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Me, before I realized I’d messed up my donation-funds-collection timeline. (And me now — because I’m still hysterically, burstingly grateful to all of you. :))

Some of you know that I got into the Yale program, because you helped me fund it via Indiegogo*. I also just learned that I received a single mother’s fellowship to the A Room of Her Own Foundation’s summer retreat in New Mexico, which covers the costs of registration and housing, but not travel. Do I know how I’ll get there yet? No. No, I do not. But that’s my process. Swing. Miss. Connect. Cross every bridge I possibly can — even the most rickety and unstable among them — just as I approach it. Sometimes, a foot falls through a rotted slat, other times, an entire leg. But I’ve always made it across — or I’ve veered toward a stabler bridge.

Dreams are never neatly wrapped. They don’t arrive already assembled. But you do not achieve them by wringing your hands. You can only lay hold to them by reaching. And your reach must always, always exceed your grasp. Your dreams should leave you storm-drenched and weary. They should make you sob over their seeming impossibility. They should render you sleepless. You should want to throw all the disparate boards and cogs that you thought might interlock and simply don’t. And, if you’re a person of faith, you will always find yourself begging and bargaining with the God you serve. You’ll fling yourself at His feet in surrender.

That way, when you hold the finished thing in your hand, when you arrive at the end result — the brighter shore, the other side of the canyon, you will never be able to say that you got there alone. You’ll understand acutely the limits of your own imagination, your own tenacity, your own income, your own insight. Something a little extra, a little beyond your pale, a little miraculous transpired while you railed and while you rallied.

By God, by jove, by the myriad wonders of risk itself, here you are.

* I can’t thank everyone enough for funding my trip to Yale in June! Everyone who contributed did so so quickly, it humbled, awed, and staggered me. I appreciate it so much and hope I’m able to continue maintaining whatever quality it is that inspired you all to help me. I hope I’m able to continue being, not only the kind of writer you want to read, but the kind of writer who encourages you to write for yourself. If you’ve noticed, that campaign, though fully funded, is still open. That’s because — in true messy-dream-delivery fashion — Indiegogo won’t let me close the account or withdraw funds until after June 13. I selected a 60-day campaign, completely underestimating the generosity of friends and strangers. And now I’m being forced to keep the campaign live and the money in a holding pattern until that 60 days are up.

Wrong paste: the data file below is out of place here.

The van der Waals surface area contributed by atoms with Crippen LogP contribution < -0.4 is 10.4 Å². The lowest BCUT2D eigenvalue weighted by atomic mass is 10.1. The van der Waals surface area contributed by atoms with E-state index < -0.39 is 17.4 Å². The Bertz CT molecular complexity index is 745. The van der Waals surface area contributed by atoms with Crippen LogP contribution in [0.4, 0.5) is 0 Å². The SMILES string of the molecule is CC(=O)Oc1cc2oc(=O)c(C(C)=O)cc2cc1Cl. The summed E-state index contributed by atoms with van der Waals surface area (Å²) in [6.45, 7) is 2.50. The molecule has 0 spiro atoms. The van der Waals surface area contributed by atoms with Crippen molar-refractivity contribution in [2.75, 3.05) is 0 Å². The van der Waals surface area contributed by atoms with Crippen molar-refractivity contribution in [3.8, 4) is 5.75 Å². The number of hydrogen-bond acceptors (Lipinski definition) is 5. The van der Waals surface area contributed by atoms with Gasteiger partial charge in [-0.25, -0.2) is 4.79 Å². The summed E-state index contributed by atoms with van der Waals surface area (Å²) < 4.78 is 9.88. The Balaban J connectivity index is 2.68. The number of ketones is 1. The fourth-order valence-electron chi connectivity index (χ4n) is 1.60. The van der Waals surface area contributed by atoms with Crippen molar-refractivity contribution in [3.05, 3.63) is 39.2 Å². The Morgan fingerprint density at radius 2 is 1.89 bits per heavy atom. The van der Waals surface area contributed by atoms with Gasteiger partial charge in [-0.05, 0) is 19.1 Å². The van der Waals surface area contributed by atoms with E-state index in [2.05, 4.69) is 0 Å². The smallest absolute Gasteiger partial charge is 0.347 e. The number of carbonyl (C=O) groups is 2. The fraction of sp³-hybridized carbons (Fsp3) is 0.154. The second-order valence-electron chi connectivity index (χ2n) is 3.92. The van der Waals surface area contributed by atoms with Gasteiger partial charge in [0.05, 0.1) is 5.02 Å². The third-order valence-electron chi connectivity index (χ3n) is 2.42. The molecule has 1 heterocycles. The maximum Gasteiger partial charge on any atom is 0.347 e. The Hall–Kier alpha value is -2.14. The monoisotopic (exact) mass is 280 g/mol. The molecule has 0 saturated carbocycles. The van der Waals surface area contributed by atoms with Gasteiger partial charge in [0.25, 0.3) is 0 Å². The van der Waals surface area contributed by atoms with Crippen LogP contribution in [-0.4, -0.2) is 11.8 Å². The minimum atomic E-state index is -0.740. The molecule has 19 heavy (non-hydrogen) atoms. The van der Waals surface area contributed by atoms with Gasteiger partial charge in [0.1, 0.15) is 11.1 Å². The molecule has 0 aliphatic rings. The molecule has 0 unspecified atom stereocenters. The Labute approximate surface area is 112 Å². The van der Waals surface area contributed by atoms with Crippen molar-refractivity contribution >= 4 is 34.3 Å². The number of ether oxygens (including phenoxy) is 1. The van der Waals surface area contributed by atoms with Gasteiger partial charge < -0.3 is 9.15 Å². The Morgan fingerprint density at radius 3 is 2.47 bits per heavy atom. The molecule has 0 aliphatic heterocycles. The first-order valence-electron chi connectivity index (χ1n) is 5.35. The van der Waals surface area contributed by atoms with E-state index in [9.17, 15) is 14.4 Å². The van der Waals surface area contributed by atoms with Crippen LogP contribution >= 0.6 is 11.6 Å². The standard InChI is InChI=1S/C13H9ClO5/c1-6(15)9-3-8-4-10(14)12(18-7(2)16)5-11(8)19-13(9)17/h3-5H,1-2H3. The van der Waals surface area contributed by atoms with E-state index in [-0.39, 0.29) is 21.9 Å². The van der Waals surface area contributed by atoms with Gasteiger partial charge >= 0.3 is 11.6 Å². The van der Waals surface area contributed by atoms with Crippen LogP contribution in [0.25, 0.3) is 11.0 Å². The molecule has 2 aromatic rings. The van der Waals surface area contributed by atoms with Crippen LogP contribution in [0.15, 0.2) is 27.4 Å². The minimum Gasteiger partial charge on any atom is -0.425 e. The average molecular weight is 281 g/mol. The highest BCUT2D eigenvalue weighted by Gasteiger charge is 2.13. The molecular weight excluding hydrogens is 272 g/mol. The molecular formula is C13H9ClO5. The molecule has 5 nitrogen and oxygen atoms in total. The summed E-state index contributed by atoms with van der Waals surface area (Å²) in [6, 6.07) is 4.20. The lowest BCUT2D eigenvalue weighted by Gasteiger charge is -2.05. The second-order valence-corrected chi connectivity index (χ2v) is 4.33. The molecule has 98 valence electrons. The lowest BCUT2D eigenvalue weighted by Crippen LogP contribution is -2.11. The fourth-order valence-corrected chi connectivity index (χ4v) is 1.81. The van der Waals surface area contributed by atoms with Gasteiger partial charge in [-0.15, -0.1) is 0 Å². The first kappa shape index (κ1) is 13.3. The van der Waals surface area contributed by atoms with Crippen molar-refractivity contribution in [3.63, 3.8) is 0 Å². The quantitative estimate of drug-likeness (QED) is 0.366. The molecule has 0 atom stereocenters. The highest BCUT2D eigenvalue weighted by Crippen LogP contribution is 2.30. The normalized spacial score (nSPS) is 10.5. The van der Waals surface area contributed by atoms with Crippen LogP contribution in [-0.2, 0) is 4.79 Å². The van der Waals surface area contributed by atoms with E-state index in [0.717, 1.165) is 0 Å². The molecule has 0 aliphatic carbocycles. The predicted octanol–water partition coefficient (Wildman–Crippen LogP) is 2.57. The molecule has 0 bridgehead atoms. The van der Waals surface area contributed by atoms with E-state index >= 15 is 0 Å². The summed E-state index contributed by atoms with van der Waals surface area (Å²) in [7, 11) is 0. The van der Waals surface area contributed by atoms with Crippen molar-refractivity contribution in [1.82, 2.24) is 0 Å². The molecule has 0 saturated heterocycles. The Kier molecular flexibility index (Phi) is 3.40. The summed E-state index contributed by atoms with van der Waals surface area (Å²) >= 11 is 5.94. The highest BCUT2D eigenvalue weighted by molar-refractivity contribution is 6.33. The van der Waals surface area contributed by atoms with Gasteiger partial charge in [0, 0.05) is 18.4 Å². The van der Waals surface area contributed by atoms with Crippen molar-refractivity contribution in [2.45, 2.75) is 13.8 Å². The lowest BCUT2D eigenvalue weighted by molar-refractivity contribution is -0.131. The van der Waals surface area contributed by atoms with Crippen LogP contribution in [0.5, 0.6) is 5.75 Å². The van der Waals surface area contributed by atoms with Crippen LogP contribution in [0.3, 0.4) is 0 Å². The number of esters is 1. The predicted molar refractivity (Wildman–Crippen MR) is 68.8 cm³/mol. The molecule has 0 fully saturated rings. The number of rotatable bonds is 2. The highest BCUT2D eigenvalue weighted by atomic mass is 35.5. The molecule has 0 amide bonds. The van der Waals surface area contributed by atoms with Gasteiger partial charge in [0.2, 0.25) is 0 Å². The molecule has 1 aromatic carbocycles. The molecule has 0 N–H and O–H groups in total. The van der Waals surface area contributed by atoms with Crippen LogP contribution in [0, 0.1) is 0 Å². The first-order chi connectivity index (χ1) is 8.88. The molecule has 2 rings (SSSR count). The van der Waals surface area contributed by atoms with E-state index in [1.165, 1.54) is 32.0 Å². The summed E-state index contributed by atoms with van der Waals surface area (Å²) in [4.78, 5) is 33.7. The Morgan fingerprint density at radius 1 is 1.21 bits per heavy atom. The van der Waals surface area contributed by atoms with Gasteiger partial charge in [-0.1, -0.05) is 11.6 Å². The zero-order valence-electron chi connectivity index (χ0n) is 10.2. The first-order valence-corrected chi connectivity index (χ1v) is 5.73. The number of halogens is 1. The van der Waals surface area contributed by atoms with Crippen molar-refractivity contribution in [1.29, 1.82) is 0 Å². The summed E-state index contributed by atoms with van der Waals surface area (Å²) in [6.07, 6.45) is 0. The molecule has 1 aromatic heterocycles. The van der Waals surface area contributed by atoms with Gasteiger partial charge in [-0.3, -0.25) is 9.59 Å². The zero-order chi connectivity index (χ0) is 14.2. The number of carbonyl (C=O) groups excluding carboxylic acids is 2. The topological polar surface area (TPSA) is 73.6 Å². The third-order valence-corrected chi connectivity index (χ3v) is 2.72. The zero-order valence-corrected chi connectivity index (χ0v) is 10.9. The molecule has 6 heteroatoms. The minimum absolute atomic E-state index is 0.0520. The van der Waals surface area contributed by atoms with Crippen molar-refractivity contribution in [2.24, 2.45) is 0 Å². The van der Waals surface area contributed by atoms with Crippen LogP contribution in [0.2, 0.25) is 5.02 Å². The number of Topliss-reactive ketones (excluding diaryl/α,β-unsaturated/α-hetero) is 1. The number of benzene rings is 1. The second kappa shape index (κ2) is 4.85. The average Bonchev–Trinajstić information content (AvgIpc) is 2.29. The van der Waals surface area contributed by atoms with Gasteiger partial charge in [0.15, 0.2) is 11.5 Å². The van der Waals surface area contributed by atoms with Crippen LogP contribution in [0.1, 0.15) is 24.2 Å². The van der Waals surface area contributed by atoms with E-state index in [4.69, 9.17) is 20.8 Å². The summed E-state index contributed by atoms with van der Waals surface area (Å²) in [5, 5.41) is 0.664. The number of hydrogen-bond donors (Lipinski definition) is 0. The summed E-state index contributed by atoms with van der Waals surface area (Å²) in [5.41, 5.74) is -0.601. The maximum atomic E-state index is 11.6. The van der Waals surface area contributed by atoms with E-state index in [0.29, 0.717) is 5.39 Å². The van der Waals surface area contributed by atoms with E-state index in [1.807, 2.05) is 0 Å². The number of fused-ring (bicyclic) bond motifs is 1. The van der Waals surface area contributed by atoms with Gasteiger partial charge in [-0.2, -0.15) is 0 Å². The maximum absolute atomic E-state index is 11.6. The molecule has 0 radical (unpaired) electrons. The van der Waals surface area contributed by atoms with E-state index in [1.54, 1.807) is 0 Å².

I haven’t submitted my deposit for Thread at Yale yet, because it will need to come out of my very limited bill-paying money, until I can reimburse myself at the end of June. But I will before the first of May. (Don’t worry, givers! I’m going — and I’m frequently updating you via social media while I’m gone.)

In the meantime, I’m placing the link here, in case anyone who hasn’t yet contributed might feel compelled to make my life slightly easier by giving through Paypal and not via Indiegogo’s credit card form. Apparently funds contributed through Paypal can be immediately disbursed (yet another fact I wish I’d known beforehand).

I’ve already asked a lot and you’ve given beyond my wildest dreams, simply because I worked up the boldness to ask. So I hope it doesn’t hurt or wear on anyone’s patience or kindness if I ask again.